I now know how many calories are in every ounce I pump.
As a mom of three under 3, my last three years of life have been consumed by feeding babies. That's especially true given all the difficulties my children had at gaining weight when they were tiny newborns, which was so anxiety inducing to me.
Their struggles meant that I went from breastfeeding to exclusively pumping for all of them in order to measure exactly how many ounces of milk they were consuming. I've logged so many hours of pumping (maybe even months worth), so many feeds, tracked every little thing they did. With my son, I gave up tracking once he moved to formula—he eventually outpaced my production and going back to work meant I didn't have time to keep up. With my twins, we are almost six months in and I'm still going strong on the logging—which sometimes overwhelms my partner.
All of these years of pumping, logging, bottle feeding, tracking weight, getting anxious about pediatrician appointments, knowing everything about percentile curves made me feel like my milk is inadequate for my babies. Google is never your breast friend, and it was especially true for me when it told me babies should be drinking a certain amount of ounces per day. My twins were not within that range and that opened the floodgates to mom guilt over and over again.
My pediatrician assured me the babies were doing just fine and getting all the calories they needed in a day, however I couldn't stop thinking about my milk, and how maybe it just wasn't enough. So when I had the chance to have my milk tested by Lactation Lab I jumped on it as fast as I could.
Created by moms for moms, this basic kit tests for four key components: calories, carbohydrates, protein and fat.
The Lactation Lab was founded to empower breastfeeding moms to optimize their children's nutrition by providing scientific data on the composition of their milk.
The process is very simple: I collected pumped milk from several different pumps during the day in a small tube they send you. The idea behind collecting milk from different pumps and not just from one is that your breast milk changes during the day/pump and this allows them to better analyze it. You then freeze the milk and a freezy pack they send. The next day you put it all in a box and ship it through your local mail courrier, wait (as patiently as you can) for a week and your results will be in your inbox. What they test for is super extensive, but I was mostly curious about calories per ounce to see if my liquid gold was indeed… gold.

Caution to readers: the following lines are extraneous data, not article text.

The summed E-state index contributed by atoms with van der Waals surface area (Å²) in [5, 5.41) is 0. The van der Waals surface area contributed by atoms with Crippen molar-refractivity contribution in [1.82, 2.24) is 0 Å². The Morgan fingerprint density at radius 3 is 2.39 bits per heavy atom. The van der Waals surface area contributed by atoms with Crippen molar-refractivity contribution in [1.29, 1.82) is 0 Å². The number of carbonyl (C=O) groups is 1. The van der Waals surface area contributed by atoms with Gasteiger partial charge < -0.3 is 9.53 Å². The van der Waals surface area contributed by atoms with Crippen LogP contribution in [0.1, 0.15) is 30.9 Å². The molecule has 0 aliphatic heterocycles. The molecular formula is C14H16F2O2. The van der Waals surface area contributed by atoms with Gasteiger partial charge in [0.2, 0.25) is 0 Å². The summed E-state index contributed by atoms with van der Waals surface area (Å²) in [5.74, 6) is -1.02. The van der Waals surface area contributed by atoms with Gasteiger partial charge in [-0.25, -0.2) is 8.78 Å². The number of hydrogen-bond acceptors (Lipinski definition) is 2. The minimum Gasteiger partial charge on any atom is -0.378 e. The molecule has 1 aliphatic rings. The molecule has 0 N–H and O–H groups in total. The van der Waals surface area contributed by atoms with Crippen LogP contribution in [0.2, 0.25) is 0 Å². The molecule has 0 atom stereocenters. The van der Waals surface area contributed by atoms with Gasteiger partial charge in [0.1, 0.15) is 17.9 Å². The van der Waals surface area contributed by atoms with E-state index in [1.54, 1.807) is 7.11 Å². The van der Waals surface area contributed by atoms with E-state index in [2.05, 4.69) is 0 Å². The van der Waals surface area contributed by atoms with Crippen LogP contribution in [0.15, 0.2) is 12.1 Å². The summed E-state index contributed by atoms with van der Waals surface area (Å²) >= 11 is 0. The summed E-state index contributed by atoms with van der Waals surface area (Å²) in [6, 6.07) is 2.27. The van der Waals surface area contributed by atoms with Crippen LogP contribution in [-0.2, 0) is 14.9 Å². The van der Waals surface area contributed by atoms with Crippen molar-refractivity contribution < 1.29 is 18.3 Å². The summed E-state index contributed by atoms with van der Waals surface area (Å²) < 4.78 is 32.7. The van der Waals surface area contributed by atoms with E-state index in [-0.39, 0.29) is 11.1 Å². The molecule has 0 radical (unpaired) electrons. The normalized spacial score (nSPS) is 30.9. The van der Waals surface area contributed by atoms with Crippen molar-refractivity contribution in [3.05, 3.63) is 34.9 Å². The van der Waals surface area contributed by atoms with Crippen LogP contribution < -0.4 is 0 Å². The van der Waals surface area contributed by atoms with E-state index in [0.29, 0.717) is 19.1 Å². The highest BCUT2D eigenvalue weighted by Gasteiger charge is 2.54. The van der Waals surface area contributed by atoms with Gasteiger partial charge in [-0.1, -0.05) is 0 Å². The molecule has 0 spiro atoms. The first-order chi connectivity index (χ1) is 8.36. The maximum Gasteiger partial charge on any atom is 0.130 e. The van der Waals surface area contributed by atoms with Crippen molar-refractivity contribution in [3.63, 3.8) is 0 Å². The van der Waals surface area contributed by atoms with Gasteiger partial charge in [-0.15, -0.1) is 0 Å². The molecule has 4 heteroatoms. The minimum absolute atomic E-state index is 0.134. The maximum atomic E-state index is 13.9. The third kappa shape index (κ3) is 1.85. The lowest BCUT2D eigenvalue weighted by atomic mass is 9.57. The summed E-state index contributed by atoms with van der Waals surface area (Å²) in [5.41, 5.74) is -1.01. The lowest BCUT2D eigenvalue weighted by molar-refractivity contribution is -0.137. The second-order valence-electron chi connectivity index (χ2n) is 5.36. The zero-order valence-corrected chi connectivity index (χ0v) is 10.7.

The results truly surprised me. My report showed that my milk has 23.4 calories per ounce, and for reference, formula has 20 calories per ounce. This gave me peace of mind that the twins were getting enough nutrition from my milk, and maybe even explained why they were eating less ounces a day than what Google said (and reminder, my pediatrician had no concerns about their growth or intake).
The report also gave me a ton of recommendations for my diet. For example, my protein level in milk was within normal ranges but towards the lower end so they included recommendations of what I could eat to increase it.
I won't deny that I'm the first one to stress about all the motherhood related things, but also I like to admit when I come across cool things that put my mind at ease. Lactation Lab is one of those, a way to use science to help breastfeeding moms know how they are doing (great, that's how we are doing!)
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